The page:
So, to be a serious culture maker, pursue excellence, not status? The key to becoming a serious culture maker is you learn to tell when you played the scale well and when you didn't. I can only do that in a primary way with maybe three things in my life: I've learned to play the piano with a serious level of excellence, I think I've learned to write with a serious level of excellence, and a year ago, at age 41, I started learning the cello. It takes 10,000 hours to develop mastery of something, but my goal is to seriously engage with the cello.
Why cello? My wife plays the violin, my daughter is learning the violin, our son is very serious about the viola, and so I realized if dad would just get his act together we'd have a full string quartet. That's the proximate reason for the cello. I also neared a midlife crisis. I didn't want it to be a car, but mid-life crises need to be bulky, expensive, take up a lot of time: You need to caress them the way you would a woman, so you know, the cello fits.
Did you get a bright red cello? It's an ordinary cello, but a red convertible cello would have been ideal!
How should others decide how to invest their time? The 10,000 hours is a great index, because you will not make it to mastery unless you love something. So, the first question: What do you love enough to make it to those 10,000 hours? For me, writing and music are two things. For other people it's chemistry or philosophy.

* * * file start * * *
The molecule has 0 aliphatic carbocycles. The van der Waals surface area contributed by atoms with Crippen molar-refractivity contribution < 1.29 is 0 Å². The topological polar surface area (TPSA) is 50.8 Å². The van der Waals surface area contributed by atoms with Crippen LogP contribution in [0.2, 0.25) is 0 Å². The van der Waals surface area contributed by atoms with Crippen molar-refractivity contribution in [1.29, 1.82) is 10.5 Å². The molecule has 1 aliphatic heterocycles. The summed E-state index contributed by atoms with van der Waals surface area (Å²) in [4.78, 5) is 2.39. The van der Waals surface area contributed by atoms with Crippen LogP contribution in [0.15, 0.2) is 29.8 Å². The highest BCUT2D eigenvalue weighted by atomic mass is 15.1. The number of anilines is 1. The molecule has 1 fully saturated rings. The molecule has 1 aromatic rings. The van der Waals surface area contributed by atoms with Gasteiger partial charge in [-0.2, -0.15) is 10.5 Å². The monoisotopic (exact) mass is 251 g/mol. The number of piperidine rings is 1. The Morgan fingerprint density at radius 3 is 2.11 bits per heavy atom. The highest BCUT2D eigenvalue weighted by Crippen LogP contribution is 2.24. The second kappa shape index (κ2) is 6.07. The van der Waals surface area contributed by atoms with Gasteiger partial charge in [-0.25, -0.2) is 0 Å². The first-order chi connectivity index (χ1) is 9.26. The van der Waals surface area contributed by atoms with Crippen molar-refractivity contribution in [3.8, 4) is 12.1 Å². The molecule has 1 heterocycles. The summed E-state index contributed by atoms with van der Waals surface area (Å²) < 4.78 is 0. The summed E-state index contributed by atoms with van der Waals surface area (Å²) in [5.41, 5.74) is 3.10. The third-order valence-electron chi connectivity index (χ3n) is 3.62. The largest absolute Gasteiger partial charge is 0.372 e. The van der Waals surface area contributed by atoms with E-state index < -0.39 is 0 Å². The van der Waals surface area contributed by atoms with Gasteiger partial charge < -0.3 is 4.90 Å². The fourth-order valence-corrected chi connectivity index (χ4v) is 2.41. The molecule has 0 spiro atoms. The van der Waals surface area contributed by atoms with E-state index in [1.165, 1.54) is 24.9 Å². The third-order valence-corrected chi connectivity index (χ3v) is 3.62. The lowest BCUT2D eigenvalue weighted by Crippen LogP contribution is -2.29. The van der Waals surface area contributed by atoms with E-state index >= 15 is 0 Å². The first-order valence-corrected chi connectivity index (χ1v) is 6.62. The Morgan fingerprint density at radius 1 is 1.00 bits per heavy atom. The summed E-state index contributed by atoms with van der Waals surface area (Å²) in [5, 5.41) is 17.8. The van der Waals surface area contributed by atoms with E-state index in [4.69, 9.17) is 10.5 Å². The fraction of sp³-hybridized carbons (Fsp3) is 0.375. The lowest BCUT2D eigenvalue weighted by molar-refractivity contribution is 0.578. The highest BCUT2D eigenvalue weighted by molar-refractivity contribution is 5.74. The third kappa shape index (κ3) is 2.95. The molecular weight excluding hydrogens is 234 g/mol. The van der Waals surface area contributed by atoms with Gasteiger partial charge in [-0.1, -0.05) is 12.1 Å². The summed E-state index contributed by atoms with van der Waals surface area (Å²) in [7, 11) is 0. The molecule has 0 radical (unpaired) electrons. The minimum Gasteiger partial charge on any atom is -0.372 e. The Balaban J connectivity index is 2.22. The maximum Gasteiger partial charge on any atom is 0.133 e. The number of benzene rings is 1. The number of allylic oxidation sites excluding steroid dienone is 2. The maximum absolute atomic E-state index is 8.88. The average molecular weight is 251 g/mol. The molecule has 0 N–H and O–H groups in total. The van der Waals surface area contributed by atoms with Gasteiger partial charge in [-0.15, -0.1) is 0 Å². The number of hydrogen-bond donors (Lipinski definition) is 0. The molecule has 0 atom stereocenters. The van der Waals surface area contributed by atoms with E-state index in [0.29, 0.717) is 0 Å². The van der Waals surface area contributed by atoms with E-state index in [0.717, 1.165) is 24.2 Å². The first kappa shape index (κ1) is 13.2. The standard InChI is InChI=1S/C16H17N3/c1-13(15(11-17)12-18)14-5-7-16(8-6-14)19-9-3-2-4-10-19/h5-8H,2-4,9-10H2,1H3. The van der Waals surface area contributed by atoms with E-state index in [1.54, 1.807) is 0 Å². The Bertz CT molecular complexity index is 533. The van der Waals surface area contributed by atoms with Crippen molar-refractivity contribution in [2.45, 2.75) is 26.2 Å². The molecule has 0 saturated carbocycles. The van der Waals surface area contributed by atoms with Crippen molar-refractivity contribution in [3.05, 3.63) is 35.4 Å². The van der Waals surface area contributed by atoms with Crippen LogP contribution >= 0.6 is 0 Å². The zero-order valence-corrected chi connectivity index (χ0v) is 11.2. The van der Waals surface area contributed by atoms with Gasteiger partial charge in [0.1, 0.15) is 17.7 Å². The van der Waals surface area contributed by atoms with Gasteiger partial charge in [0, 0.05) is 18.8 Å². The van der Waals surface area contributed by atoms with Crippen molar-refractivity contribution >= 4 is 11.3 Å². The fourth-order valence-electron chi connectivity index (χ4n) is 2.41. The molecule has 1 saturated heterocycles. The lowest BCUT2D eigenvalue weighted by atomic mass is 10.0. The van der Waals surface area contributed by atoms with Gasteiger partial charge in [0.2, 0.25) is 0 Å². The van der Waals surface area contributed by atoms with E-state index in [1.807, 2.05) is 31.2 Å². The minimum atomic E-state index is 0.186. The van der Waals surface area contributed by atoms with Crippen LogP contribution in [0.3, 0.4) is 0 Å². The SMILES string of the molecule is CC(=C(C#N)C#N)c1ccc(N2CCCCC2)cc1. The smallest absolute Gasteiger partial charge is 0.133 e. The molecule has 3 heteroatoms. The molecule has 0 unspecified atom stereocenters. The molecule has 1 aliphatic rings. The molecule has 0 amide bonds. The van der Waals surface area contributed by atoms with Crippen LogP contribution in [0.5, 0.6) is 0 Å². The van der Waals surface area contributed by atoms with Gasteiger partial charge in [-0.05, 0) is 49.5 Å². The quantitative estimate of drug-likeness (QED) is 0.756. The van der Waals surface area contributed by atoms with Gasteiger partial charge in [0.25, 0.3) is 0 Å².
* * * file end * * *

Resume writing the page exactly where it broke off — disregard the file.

Journalists tend to prefer specific detail rather than abstract philosophy. I went back to philosophy over and over in college because it was the thing I did least well. I could never do philosophy for 10,000 hours. I'd die. Whereas I have friends who do that-they wake up and think about Hegel every morning.
Should Christians think differently about vocation than non-Christians? For Christians it can't just be a self-discovery process of "What are my deepest desires and how do I fulfill those?" Not instead of that, but in addition to that, we should ask, "Does this vocation take me to a place where the world is in pain?" Christian vocation takes us to a place where our work intersects with the brokenness of the world. That contrasts with the Kantian idea that your vocation is what you least like to do because God secretly hates you and is going to send you to do the thing you most dislike. I don't think that's right. God does call us to place our delights in the context of the cross and to delight in living where the world hurts.
So some people wake up thinking about Hegel every morning. Please, don't ask me anything else about Hegel!
Deal. I'll ask about someone a lot more people these days wake up thinking about: Lady Gaga. Why? I have to confess, I don't get it. I suspect you get it and can tell us. No, I don't entirely get why people are fascinated with her and what she's doing. Except, for 200 years, since the French Enlightenment, a big part of the engine of Western culture has been epater le bourgeois, or shock the bourgeois. Some artists in every generation trade in shock. Some of them do it in high art, Lady Gaga does it in pop art. In every generation someone comes along who represents that kind of shock and fascination.
Salvador Dali? Exactly. Dali, or Picasso in his day.
Listen to Marvin Olasky's complete interview with Andy Crouch.